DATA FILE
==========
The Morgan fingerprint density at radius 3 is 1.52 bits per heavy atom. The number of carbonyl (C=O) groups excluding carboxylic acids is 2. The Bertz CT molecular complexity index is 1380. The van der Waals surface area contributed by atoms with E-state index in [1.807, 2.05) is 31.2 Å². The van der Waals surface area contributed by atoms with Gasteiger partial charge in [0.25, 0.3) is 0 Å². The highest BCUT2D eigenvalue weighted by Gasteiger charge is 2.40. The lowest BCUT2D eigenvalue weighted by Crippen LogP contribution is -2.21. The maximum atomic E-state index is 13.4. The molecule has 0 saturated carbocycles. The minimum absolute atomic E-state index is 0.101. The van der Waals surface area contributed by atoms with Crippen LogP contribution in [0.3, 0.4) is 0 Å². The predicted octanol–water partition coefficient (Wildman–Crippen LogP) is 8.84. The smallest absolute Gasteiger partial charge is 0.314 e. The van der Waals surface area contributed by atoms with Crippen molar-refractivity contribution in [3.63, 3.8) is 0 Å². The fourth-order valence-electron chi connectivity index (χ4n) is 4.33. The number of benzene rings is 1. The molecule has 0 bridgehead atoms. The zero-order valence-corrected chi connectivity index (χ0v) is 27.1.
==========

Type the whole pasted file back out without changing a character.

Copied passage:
The Morgan fingerprint density at radius 3 is 1.52 bits per heavy atom. The number of carbonyl (C=O) groups excluding carboxylic acids is 2. The Bertz CT molecular complexity index is 1380. The van der Waals surface area contributed by atoms with E-state index in [1.807, 2.05) is 31.2 Å². The van der Waals surface area contributed by atoms with Gasteiger partial charge in [0.25, 0.3) is 0 Å². The highest BCUT2D eigenvalue weighted by Gasteiger charge is 2.40. The lowest BCUT2D eigenvalue weighted by Crippen LogP contribution is -2.21. The maximum atomic E-state index is 13.4. The molecule has 0 saturated carbocycles. The minimum absolute atomic E-state index is 0.101. The van der Waals surface area contributed by atoms with Crippen LogP contribution in [0.3, 0.4) is 0 Å². The predicted octanol–water partition coefficient (Wildman–Crippen LogP) is 8.84. The smallest absolute Gasteiger partial charge is 0.314 e. The van der Waals surface area contributed by atoms with Crippen molar-refractivity contribution in [3.63, 3.8) is 0 Å². The fourth-order valence-electron chi connectivity index (χ4n) is 4.33. The number of benzene rings is 1. The molecule has 0 bridgehead atoms. The zero-order valence-corrected chi connectivity index (χ0v) is 27.1.